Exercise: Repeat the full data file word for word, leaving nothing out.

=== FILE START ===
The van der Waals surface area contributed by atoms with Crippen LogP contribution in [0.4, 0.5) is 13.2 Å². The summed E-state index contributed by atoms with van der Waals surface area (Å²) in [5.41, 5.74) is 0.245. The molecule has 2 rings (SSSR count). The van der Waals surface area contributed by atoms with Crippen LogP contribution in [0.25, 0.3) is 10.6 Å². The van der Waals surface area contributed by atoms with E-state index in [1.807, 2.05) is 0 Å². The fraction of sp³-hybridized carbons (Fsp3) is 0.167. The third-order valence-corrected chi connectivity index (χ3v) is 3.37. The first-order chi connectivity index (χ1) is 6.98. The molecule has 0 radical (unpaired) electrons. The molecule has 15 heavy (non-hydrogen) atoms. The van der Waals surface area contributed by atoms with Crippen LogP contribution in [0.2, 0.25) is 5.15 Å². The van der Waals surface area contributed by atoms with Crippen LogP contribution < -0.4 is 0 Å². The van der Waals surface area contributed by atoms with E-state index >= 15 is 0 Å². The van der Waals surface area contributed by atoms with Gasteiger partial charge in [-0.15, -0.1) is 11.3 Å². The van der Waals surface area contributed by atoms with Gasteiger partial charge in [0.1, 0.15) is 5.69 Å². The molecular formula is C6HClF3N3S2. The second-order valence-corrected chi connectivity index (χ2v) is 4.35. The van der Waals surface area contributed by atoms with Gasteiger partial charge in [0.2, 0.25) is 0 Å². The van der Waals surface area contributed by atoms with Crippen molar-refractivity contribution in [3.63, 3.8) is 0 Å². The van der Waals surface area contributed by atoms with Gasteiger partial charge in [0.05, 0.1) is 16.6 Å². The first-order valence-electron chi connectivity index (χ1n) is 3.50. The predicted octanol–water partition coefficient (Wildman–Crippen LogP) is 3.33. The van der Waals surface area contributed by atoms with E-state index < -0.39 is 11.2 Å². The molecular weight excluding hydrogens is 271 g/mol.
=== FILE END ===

The van der Waals surface area contributed by atoms with Crippen LogP contribution in [0.4, 0.5) is 13.2 Å². The summed E-state index contributed by atoms with van der Waals surface area (Å²) in [5.41, 5.74) is 0.245. The molecule has 2 rings (SSSR count). The van der Waals surface area contributed by atoms with Crippen LogP contribution in [0.25, 0.3) is 10.6 Å². The van der Waals surface area contributed by atoms with E-state index in [1.807, 2.05) is 0 Å². The fraction of sp³-hybridized carbons (Fsp3) is 0.167. The third-order valence-corrected chi connectivity index (χ3v) is 3.37. The first-order chi connectivity index (χ1) is 6.98. The molecule has 0 radical (unpaired) electrons. The molecule has 15 heavy (non-hydrogen) atoms. The van der Waals surface area contributed by atoms with Crippen LogP contribution in [0.2, 0.25) is 5.15 Å². The van der Waals surface area contributed by atoms with Crippen LogP contribution < -0.4 is 0 Å². The van der Waals surface area contributed by atoms with E-state index >= 15 is 0 Å². The van der Waals surface area contributed by atoms with Gasteiger partial charge in [-0.15, -0.1) is 11.3 Å². The van der Waals surface area contributed by atoms with Gasteiger partial charge in [0.1, 0.15) is 5.69 Å². The molecular formula is C6HClF3N3S2. The second-order valence-corrected chi connectivity index (χ2v) is 4.35. The van der Waals surface area contributed by atoms with Gasteiger partial charge in [0.2, 0.25) is 0 Å². The van der Waals surface area contributed by atoms with Crippen molar-refractivity contribution in [3.63, 3.8) is 0 Å². The van der Waals surface area contributed by atoms with Gasteiger partial charge in [0.05, 0.1) is 16.6 Å². The first-order valence-electron chi connectivity index (χ1n) is 3.50. The predicted octanol–water partition coefficient (Wildman–Crippen LogP) is 3.33. The van der Waals surface area contributed by atoms with E-state index < -0.39 is 11.2 Å². The molecular weight excluding hydrogens is 271 g/mol.